Diabetes is a condition that results in elevated blood sugar levels. There are two main types of diabetes: type 1 and type 2. Type 2 diabetes is more prevalent, accounting for over 90% of all adults with diabetes in the UK. Additionally, gestational diabetes, which occurs during pregnancy and typically resolves after childbirth, is another form of high blood sugar. It is essential to detect and manage diabetes early to prevent long-term health complications.


Diabetes presents various symptoms, including:

  • excessive thirst
  • frequent urination, especially during the night
  • profound fatigue
  • unexplained weight loss and muscle mass reduction
  • itching around the genital area, recurring thrush infections
  • blurred vision

If you experience these symptoms, it is advisable to consult a GP for evaluation.


Insulin, a hormone produced by the pancreas, regulates blood sugar levels. In individuals with diabetes, the body either does not produce enough insulin (type 2 diabetes) or cannot effectively utilize it (type 1 diabetes). Type 1 diabetes develops when the immune system attacks and destroys insulin-producing cells, while type 2 diabetes is often associated with inadequate insulin production or insulin resistance. Lifestyle factors, such as poor diet, sedentary habits, and obesity, contribute to the development of type 2 diabetes.

Managing diabetes

If diagnosed with diabetes, lifestyle modifications and regular medical care are crucial for effective management. Key aspects include:

  • Healthy eating: Adopting a balanced diet that includes appropriate portions of carbohydrates, proteins, and fats.
  • Regular exercise: Engaging in physical activity to maintain a healthy weight and improve insulin sensitivity.
  • Regular check-ups: Monitoring blood sugar levels through regular blood tests and seeking medical advice for optimal management.
  • Smoking cessation: Quitting smoking to reduce the risk of complications.
  • Alcohol moderation: Limiting alcohol consumption to maintain overall health.

For individuals with type 1 diabetes, regular insulin injections are necessary, while those with type 2 diabetes may require medication, usually in the form of tablets or injections, to control blood sugar levels. Some individuals with type 2 diabetes can achieve remission by adopting a low-calorie diet and losing weight, but medical advice should be sought before embarking on such a regimen.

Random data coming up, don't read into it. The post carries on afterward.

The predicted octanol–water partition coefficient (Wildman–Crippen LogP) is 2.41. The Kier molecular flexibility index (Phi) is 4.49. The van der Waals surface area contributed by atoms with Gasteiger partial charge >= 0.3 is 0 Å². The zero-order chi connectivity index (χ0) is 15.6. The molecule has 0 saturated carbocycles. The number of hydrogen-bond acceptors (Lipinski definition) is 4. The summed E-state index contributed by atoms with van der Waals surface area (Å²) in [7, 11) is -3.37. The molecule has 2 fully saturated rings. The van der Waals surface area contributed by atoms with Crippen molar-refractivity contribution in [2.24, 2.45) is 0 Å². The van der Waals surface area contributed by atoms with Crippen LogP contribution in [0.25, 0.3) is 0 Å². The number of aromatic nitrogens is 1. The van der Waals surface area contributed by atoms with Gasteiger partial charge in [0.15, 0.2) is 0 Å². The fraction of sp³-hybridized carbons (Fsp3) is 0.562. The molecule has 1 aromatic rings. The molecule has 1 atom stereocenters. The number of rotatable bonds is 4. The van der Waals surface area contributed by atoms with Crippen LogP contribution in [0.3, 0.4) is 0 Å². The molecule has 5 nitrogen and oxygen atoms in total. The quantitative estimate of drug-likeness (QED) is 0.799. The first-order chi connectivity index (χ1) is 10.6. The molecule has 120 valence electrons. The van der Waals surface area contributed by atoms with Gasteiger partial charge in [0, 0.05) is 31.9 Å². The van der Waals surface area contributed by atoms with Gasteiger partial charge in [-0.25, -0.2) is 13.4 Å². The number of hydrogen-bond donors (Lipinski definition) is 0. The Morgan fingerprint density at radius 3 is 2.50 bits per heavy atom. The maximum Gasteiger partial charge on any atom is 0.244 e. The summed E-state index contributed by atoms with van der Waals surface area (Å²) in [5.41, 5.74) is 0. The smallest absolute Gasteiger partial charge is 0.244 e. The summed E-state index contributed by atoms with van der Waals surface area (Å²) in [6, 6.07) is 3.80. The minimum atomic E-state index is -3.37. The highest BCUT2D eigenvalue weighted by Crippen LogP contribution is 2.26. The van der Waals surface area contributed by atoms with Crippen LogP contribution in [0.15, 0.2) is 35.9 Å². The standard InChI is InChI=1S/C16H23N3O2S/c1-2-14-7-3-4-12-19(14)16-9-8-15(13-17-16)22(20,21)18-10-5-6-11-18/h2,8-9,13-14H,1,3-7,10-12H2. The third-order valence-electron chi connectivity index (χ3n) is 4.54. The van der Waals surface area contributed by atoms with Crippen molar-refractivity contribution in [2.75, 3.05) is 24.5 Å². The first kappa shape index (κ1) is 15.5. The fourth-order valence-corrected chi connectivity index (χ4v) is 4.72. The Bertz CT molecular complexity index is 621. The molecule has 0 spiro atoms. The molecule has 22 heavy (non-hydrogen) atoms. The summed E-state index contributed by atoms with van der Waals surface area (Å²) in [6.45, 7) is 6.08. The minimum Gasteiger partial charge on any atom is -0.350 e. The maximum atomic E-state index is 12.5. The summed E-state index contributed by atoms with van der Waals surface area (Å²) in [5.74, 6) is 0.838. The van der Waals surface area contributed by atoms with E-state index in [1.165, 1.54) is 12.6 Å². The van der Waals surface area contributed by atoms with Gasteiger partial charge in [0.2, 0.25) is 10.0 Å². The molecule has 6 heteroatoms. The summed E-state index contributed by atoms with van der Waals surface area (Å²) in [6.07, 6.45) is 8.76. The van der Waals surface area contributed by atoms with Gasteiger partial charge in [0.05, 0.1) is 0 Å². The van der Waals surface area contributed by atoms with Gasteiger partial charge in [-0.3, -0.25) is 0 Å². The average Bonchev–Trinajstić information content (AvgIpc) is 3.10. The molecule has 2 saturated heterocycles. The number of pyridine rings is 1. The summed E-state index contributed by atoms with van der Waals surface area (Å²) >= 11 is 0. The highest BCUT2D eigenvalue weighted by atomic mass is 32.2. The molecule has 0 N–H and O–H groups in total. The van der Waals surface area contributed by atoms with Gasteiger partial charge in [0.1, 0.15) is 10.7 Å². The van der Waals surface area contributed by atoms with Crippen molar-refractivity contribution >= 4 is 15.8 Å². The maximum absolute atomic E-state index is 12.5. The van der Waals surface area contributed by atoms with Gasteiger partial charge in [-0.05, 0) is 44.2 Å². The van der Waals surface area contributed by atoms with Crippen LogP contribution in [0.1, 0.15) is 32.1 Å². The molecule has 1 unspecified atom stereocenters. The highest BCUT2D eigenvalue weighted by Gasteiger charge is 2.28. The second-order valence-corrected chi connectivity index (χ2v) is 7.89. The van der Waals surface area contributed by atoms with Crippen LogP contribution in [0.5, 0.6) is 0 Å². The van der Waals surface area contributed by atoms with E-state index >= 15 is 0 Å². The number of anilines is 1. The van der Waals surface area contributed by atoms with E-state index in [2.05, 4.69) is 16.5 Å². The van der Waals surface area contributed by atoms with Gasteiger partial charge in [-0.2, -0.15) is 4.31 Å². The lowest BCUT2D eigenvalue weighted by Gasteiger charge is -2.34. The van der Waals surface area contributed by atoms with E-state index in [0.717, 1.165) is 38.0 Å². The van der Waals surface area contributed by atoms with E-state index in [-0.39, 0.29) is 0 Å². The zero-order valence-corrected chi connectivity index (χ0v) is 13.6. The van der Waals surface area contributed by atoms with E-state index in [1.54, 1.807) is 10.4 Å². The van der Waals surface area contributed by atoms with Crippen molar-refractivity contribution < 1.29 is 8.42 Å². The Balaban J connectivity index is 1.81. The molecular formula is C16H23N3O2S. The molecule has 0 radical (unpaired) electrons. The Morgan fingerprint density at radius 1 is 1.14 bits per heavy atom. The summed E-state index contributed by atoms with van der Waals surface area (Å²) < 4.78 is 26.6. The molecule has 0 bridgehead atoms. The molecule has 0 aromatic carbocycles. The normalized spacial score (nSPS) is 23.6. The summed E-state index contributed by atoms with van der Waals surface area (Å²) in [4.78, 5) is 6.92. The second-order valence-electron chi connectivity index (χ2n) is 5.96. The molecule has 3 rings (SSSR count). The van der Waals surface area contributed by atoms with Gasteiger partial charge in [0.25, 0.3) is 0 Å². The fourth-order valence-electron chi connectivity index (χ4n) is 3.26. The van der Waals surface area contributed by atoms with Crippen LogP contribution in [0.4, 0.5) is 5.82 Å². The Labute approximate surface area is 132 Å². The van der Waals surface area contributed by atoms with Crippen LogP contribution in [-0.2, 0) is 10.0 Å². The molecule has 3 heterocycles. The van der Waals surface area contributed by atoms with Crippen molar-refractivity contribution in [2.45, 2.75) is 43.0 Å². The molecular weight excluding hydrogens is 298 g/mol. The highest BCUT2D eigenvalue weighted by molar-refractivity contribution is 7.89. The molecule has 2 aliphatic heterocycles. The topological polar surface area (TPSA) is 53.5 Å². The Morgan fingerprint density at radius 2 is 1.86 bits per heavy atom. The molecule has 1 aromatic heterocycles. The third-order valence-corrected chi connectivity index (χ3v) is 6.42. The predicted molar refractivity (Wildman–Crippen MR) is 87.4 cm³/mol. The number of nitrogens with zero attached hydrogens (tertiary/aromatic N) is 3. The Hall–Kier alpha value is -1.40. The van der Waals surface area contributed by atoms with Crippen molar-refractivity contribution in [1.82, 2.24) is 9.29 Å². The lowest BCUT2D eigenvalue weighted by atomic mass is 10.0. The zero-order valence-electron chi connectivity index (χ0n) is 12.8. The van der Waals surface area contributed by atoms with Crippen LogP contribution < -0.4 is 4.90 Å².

Complications and regular check-ups

Diabetes can have adverse effects on the eyes and feet. Diabetic eye screening is essential to detect and treat diabetic retinopathy, a condition that can lead to vision loss if left untreated. Regular eye examinations are vital for early detection and effective management.

Diabetes can also cause nerve damage and reduced blood supply to the feet. Consequently, foot injuries may go unnoticed and heal poorly, leading to ulcers, infections, and potential amputations. Regular foot check-ups by healthcare professionals are necessary to prevent complications.

By proactively managing diabetes, individuals can lead healthier lives and reduce the risk of long-term complications. It is important to seek medical attention promptly if any concerns arise regarding vision or foot health. Together with healthcare professionals, individuals can successfully navigate the challenges of living with diabetes.

General Practitioner

At Dr.Dropin our experienced GPs provide a wide range of primary care services, similar to those provided by the NHS, either in the clinic or through video consultations.


At Dr.Dropin, you will receive specialist care from our expert Consultant Dermatologists provided by skindoc. With extensive experience from both public and private hospitals, we can assess and treat most chronic and acute skin disorders – either in the clinic, through video, or via a photo upload service.